She said in January 2020 that there was “practically no risk” of Covid-19 spreading to France from the Chinese city of Wuhan, and then went on to say that the “risk of a spread of the coronavirus among the population is very small”.

It is expected that Véran and Philippe will also be summoned to answer questions before the court, although no timetable has been released for this.

‘Failure to stop a disaster’ is an offence punishable under Article 223-7 of the French Criminal Code, which has a maximum penalty of up to two years’ imprisonment and a fine of €30,000.

Member comments

  1. I don’t know about the preparedness of the French authorities, but I do know that certain politicians in France and elsewhere certainly undermined confidence in the AZ vaccine and consequently in the overall take-up of vaccinations. Should they be held culpable for that if that is the French system ?

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POLITICS

Newly appointed French Minister faces rape allegations

The final composition of the new French government was announced on Friday. A new investigation suggests that historic rape allegations against a newly appointed minister were ignored.

Newly appointed French Minister faces rape allegations

It didn’t take long for scandal to hit the France’s new government.

An investigation by Mediapart published the day after the final list of ministerial positions was announced revealed that two women have accused one of the appointees of rape. 

READ MORE Who’s who in France’s new government?

Damien Abad, the new Solidarity Minister denies the allegations and a police investigation into one allegation was dropped in 2017. But another could be about to open. 

Who is Damien Abad? 

Damien Abad is a 42-year-old son of a miner from Nimes in southern France who became the first handicapped MP to be elected in 2012. He has arthrogryposis, a rare condition that affects the joints.

Prior to his appointment as the Minister for Solidarity, Autonomy and Disabled People, he was the leader of the France’s right-wing Republicans party in the Assemblée nationale

What are the allegations? 

Two alleged victims, who didn’t know each other, told Mediapart that Abad raped them on separate occasions in 2010 and 2011.

The first woman described meeting Abad for dinner after having met him weeks earlier at a wedding. She said she blacked out after one glass of champagne and woke up in her underwear in a hotel bed with Abad the next morning fearing she had been drugged. 

A second woman who lodged a formal charge against Abad in 2017 said that he harassed her by text message for years. She eventually agreed to meet with him one evening. After initially consenting, she told him to stop – but her plea fell on deaf ears as Abad raped her. 

What does Abad have to say?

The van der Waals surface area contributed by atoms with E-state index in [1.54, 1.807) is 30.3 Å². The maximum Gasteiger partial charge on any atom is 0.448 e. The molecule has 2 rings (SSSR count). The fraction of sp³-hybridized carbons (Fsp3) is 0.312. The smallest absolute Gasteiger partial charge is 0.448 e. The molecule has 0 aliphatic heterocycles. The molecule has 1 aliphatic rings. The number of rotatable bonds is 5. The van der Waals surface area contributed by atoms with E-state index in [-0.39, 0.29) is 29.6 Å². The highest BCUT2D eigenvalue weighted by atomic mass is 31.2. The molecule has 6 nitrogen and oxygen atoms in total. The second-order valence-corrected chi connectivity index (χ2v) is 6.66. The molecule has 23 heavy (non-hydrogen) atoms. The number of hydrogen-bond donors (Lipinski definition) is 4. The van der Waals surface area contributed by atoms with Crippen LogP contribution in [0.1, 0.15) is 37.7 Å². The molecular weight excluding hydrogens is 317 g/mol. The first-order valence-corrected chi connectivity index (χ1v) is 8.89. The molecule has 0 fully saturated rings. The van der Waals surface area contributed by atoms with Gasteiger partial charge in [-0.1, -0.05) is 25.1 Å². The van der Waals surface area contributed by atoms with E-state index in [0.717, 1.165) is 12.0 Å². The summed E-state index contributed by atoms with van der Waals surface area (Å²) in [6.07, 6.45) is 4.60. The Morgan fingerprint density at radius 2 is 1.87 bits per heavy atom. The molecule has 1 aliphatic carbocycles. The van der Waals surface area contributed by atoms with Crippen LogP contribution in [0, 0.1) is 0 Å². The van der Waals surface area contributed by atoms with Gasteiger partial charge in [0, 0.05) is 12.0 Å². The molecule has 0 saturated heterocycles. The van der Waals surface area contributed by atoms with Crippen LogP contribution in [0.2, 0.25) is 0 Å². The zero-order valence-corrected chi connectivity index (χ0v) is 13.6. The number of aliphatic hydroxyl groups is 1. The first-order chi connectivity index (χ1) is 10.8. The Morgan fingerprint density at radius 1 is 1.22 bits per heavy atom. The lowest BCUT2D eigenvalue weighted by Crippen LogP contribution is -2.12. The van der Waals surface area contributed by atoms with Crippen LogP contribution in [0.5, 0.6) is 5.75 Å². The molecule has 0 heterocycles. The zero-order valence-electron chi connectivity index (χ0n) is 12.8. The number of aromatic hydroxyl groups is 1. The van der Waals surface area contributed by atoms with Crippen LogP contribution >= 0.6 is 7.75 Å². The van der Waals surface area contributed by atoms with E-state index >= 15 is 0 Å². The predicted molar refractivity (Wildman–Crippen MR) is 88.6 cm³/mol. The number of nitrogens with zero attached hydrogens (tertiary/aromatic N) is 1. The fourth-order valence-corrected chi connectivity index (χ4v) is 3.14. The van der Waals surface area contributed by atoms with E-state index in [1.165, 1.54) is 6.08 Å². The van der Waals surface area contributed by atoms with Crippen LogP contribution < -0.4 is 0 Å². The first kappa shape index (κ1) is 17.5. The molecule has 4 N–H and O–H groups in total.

The new minister denies the accusations.

“It is physically impossible for me to commit the acts described,” he told Mediapart – in reference to his disability. 

He admitted to sending “sometimes intimate” messages, but said he had “obviously never drugged anyone”. 

“I was able to have adventures, I stand by my claim that they were always consensual.”

Is he under investigation? 

The second alleged victim made a formal allegation against Abad in 2017. 

A subsequent investigation was dropped later that year after a “lack of sufficient evidence was gathered”.

Mediapart report that Abad’s entourage were not questioned by police and that the MP told investigators that he had no memory of the alleged crime. 

The first alleged victim flagged the abuse to the Observatory of Sexist and Sexual Violence in Politics – an unofficial watchdog monitoring elected bodies – earlier this month. 

The Observatory has since brought the case to the state prosecutor, but it is unclear if another investigation will be launched.  

Who knew? 

The tone deaf appointment of Gérald Darmanin as Interior Minister in 2020 was controversial because at the time he was under investigation for rape. His nomination was met with street protests in Paris and elsewhere. Feminists accused (and continue to accuse) Emmanuel Macron of not taking sexual violence seriously. 

The investigation into Darmanin’s alleged crime has since been dropped.

Some will question whether the naming of Abad shows that lessons have not been learned. 

“Once again a minister  in the government of Emmanuel Macron accused of rape,” said Caroline De Haas, the founder of the #NousToutes feminist movement. 

The Observatory sent a message warning senior party figures in the Republicans and LREM about the allegations on Monday – prior to Abad’s nomination. 

France’s new Prime Minister Élisabeth Borne denied having any knowledge of the warning. 

“I am going to be very clear on all these questions of harassment and sexual violence, there will be no impunity,” she said during a visit to Calvados. 

“If there are new elements, if the courts are summoned, we will accept the consequences.” 

READ MORE Who is Élisabeth Borne, France’s new PM?

The Observatory meanwhile claims it has been ignored. 

“Despite our alerts, Damien Abad who is accused of rape has been named in government. Thoughts and support to the victims,” it tweeted